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The Last Bell (Pushkin Collection)

Johannes Urzidil, David Burnett (Translated by)

Paperback

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Description

A maid who is unexpectedly left her wealthy employers' worldly possessions, when they flee the country after the Nazi occupation; a loyal bank clerk, who steals a Renaissance portrait of a Spanish noblewoman, and falls into troublesome love with her; a middle-aged travel agent, who is perhaps the least well-travelled man in the city and advises his clients from what he has read in books, anxiously awaits his looming honeymoon; a widowed villager, whose 'magnetic' (or perhaps 'crazy') twelve-year-old daughter witnesses a disturbing event; and a tiny village thrown into civil war by the disappearance of a freshly baked cheesecake - these stories about the tremendous upheaval which results when the ordinary encounters the unexpected are vividly told, with both humour and humanity. This is the first ever English publication of these both literally and metaphorically enchanting Bohemian tales, by one of the great overlooked writers of the twentieth century.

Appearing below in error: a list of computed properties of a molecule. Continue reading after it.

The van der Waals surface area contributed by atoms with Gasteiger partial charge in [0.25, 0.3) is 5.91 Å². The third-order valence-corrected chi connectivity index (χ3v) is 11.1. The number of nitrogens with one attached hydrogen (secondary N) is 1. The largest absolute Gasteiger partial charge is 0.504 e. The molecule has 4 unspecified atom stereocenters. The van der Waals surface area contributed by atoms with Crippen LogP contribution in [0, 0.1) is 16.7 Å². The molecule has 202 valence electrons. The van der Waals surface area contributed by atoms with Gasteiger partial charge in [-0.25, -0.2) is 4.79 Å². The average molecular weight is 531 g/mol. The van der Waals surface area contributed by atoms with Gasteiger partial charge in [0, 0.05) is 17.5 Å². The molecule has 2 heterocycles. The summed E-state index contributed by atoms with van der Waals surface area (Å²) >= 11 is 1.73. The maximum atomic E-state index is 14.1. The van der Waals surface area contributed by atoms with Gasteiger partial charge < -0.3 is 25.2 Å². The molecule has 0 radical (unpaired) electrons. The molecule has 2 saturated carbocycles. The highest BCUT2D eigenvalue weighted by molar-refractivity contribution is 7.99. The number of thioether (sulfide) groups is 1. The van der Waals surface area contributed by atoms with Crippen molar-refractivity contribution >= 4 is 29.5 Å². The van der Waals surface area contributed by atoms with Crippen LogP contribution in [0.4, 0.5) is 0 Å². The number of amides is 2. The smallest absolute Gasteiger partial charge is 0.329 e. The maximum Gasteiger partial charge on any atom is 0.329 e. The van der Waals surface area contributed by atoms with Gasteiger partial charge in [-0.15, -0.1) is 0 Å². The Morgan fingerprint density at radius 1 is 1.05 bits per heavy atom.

Praise For The Last Bell (Pushkin Collection)

"This miniature masterpiece and the other four stories come to us in one voice, that of an inexplicably overlooked Czech master who is only now finding an English-speaking audience. Credit is due to Pushkin Press for rediscovering Urzidil." — The National

"A deeply moving look into the mind and heart of a man trying to both preserve his memories of home and contend with the cruel political realities shaping it." — The Atlantic

"Not only a compelling read but also a valuable literary artifact." — Los Angeles Review of Books

 "The last great troubadour of a long-lost Prague." — Max Brod

"A neat volume of five unusual, arresting short stories." — Country Life

"full of unexpected twists that leave you guessing." — The Lady

Pushkin Collection, 9781782272397, 192pp.

Publication Date: April 25, 2017



About the Author

Johannes Urzidil (1896-1970) was a German Bohemian writer, poet, historian and journalist. Born in Prague, he was a member of the Prague Circle and a friend of Franz Kafka's and Max Brod's. He fled to England after the German occupation in 1939, and eventually settled in the United States. Best known during his lifetime for the Prague Triptych collection of short stories and his literary history Goethe in Bohemia, he won several awards for his writing, and even had an asteroid named after him.

Translated from the German by David Burnett.